A single Gray Oak / Quercus grisea in a natural area at about 6,200' elevation in NE Abq, protected from typical development practices:
If you'd rather skip the detailed information, more pretty pictures are found further down.
Gray Oak is a broadleaf evergreen tree, and its stature is medium (20-35' height x spread) to small (12-20'), depending on moisture availability and soil type. It grows at a moderate, 18"-24" / year rate, but if over-watered too frequently, it usually dies. It is strong-wooded and deep-rooted. Like many oaks, it often hybridizes with nearby oaks; near me, that is Q. turbinella and even Q. arizonica; higher in elevation it is Q. gambelii. Soils in it's range are mostly alkaline and rarely neutral. It is native to foothill edges of the Chihuahuan Desert region and adjacent lowlands, and grows in desert grassland, savanna, chaparral, and rocky uplands, especially along arroyos and where boulders trap stormwater runoff. (not much dew to condense, so...) I would rate Gray Oak as hardy in Sunset Zone 3 and USDA Cold Hardiness Zone 6. It is moderate to low water-use, once established.
It is not found in colder areas, from Santa Fe and Los Alamos northward, including Rocky Mountain foothills and Great Plains edges.
Having travelled in remote areas of SE Colorado and NE New Mexico, I've not seen anything resembling Gray Oak N of the canyons near Roy and Mosquero, but rather, Q. undulata is common with even a few Q. mohriana. But I am open to seeing good documentation to the contrary.
Regardless, I believe Gray Oak is definitely worth a try in such places as Boise, Santa Fe or Los Alamos, and even more extreme climates like Denver, to add a new dimension to their tree palette. The reason for my optimism is based on countless observations and climatic research. Of course, it is deserving of trials and actual use in landscapes between 3500-6500' elevations in the southwest.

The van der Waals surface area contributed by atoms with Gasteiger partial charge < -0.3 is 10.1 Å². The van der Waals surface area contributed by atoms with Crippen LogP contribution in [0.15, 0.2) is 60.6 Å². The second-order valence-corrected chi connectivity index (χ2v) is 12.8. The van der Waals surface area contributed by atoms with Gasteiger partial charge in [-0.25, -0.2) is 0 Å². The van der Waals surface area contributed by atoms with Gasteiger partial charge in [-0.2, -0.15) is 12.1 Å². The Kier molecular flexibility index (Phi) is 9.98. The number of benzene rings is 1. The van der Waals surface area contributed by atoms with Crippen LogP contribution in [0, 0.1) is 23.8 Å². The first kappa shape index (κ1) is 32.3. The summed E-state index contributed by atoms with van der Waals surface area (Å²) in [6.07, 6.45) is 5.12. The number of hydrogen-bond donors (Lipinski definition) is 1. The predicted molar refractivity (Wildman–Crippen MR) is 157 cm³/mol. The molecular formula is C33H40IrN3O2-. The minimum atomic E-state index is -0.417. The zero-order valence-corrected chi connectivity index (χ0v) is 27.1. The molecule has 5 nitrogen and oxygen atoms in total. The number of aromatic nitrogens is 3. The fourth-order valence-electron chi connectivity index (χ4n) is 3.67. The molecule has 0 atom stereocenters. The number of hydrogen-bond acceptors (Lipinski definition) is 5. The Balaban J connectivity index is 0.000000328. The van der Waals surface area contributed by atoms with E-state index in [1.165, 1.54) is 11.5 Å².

I recall it thriving at a southwestern planting near the Ballard Locks in Seattle, which like parts of California, is probably more easy on the plant than it's own native habitat. On the Pacific slopes of California and southern Oregon, stick to your native species, to avoid potential habitat issues. But where native live oaks don't exist naturally in mild climates such as "Cascadia", I say, "go for it!"
It is uncommon in nurseries in my region, since most still only grow higher water-use species, continuing to unprofessionally perpetuate an inappropriate tree palette. They also squander a money-making opportunity to supply awesome-looking, more xeric trees such as this, that meet landscape codes existing since as long ago as 1995. Bright, eh?
But a couple of growers do carry limited quantities of this species, though of smaller planted sizes than are often required:
I found some at Trees That Please in Valencia County.
To compensate for small size, I called out a 36" box / 12' tree on the landscape plan, knowing an alternate method may be needed. On this hot, humid August day, we selected (3) - 8' tall x 2' wide x 1-1/2" caliper and (1) - 5' tall x 18" wide x 1" caliper trees, placing them in the same large hole. Instant, almost 36" boxed Gray Oak! This is similar to the clumping or multi-trunk habits of many in the wild.
This is a key area, as viewed from people going to the owner's home, as well as on-axis leaving their house:
And some views in early November, after the installation was completed.
A natural Gray Oak grouping in the arroyo bordering the west and north side of my property, fed by a spring N of the freeway:
And some typical foliage in mid-winter, photographed today:
Juvenile foliage often has prickles on the leaf margins, but older foliage loses that and is smooth with a pointed tip, and small (under 1-1/2" in length). Of course, broadleaf evergreen trees can be deciduous, when the tree is recently planted and unestablished (I find it takes at least 2 or 3 years to establish a smaller tree, more if larger). Or the winter is unusually cold, such as the last few.
Just some ideas of the winter foliage. Nice!
And the bark of a typical, mature tree:
I hope you find that all the positive attributes of Gray Oak outweigh the few perceived negatives, which all plants have.
I posted on the nearby foothills plant community where Gray Oak is found; it is of Madrean origins, not Rocky Mountain - here.